The Paris Climate Change Agreement will enter into force on 4 November after crossing its second - and final - threshold of being ratified by countries covering over 55% of global greenhouse gas emissions.
The agreement, which aims to keep global temperature increases this century well below 2 degrees Celsius, and drive efforts to limit temperature increases to below 1.5 degrees Celsius, was adopted in December 2015 at the 21st conference of the parties (COP21) to the United Nations Framework Convention on Climate Change (UNFCCC) held in Paris. Its entry into force required it to be ratified by at least 55 of its 197 signatories - a threshold it crossed on 21 September - and by countries representing a total of 55% of global emissions. The agreement enters into force 30 days after crossing both thresholds.
By the beginning of this week the agreement had been ratified by 62 signatories, representing 51.89% of total global greenhouse gas emissions. Now, following ratification by countries including Canada and New Zealand, as well as the European Union, the totals stand at 74 signatories representing 58.82% of emissions, according to UNFCC data. The European Parliament voted on Tuesday to ratify the agreement following approval by ministers on Monday.
"This is a truly historic moment for people everywhere. The two key thresholds needed for the Paris Climate Change Agreement to become legal reality have now been met," Patricia Espinosa, executive secretary of the UNFCCC, said yesterday. She said the speed at which the agreement had entered into force was "unprecedented in recent experience of international agreements" and a "powerful confirmation of the importance nations attach to combating climate change".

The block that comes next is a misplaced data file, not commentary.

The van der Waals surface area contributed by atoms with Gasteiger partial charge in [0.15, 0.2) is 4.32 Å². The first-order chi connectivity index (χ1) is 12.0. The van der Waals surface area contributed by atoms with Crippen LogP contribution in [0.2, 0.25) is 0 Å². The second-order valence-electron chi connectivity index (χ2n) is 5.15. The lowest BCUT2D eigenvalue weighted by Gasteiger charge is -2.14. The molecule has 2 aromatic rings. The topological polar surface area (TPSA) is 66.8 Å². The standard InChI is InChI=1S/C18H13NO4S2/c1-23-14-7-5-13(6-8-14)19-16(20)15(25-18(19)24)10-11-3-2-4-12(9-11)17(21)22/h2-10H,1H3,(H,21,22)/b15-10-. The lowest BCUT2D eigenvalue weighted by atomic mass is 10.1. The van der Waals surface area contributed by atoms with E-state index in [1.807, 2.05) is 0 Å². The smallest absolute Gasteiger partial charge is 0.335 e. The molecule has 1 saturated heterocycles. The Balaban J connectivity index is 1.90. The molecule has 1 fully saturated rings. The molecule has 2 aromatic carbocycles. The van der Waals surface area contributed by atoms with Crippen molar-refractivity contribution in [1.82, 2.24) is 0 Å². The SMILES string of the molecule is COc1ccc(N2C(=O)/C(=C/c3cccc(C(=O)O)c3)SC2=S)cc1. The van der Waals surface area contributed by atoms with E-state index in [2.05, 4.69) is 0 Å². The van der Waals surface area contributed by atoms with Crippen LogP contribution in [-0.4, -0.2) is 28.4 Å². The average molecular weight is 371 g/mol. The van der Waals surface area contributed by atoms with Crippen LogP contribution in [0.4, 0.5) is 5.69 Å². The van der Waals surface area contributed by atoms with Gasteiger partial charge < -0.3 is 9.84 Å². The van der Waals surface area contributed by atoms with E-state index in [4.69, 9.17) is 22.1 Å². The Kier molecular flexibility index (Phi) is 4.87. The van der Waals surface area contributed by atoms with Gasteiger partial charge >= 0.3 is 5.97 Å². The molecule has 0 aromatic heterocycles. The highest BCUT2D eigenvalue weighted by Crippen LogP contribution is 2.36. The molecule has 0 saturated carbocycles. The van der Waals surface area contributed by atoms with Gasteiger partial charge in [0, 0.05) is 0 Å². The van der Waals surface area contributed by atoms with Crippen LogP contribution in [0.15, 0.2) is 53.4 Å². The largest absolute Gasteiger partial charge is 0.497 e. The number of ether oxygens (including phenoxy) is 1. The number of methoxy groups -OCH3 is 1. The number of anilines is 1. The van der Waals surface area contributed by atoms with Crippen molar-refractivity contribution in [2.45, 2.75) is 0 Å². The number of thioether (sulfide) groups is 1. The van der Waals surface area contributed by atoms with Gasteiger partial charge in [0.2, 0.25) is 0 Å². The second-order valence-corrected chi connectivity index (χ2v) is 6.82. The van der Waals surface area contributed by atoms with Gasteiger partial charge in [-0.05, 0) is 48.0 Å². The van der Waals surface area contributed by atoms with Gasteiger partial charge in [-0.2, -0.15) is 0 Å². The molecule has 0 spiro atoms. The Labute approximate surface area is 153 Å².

She added: "Above all, entry into force bodes well for the urgent, accelerated implementation of climate action that is now needed to realize a better, more secure world and to support also the realization of the Sustainable Development Goals."
Entry into force will trigger a variety of consequences, starting with the launch of the agreement's governing body, the CMA - shorthand for "the Conference of the Parties to the Convention serving as the meeting of the Parties to the Paris Agreement". This will now take place during the upcoming annual UN climate conference, COP22, taking place in Marrakesh, Morrocco on 7-18 November.
The Intended Nationally Determined Contributions (INDCs) - national climate action plans submitted by parties prior to the adoption of the agreement - will transform into Nationally Determined Contributions (NDCs). Governments will also be obligated to take action to achieve the agreement's temperature goals.
Another key milestone will be the conclusion of the Paris Agreement's implementation rule book, which will set out a global blueprint for reporting and accounting for climate action. The UNFCCC said the rule book, which will make the agreement fully implementable, should be completed "as soon as possible".
"The entry into force of the Paris Agreement is more than a step on the road. It is an extraordinary political achievement which has opened the door to a fundamental shift in the way the world sees, prepares for and acts on climate change through stronger action at all levels of government, business, investment and civil society," Espinosa said.
"The ratification of the Paris Agreement commits governments to making significant reductions in greenhouse gas emissions to limit the effects of climate change. This can only happen if we use all sources of low-carbon electricity, including nuclear energy," Agneta Rising, director general of the World Nuclear Association, said today.
The USA and China - together representing 40% of global emissions - ratified the agreement together in early September. In a statement welcoming the agreement's entry into force yesterday, US President Barack Obama said the world had made history. "If we follow through on the commitments this agreement embodies, history will judge it as a turning point for our planet," he said.
Researched and written
by World Nuclear News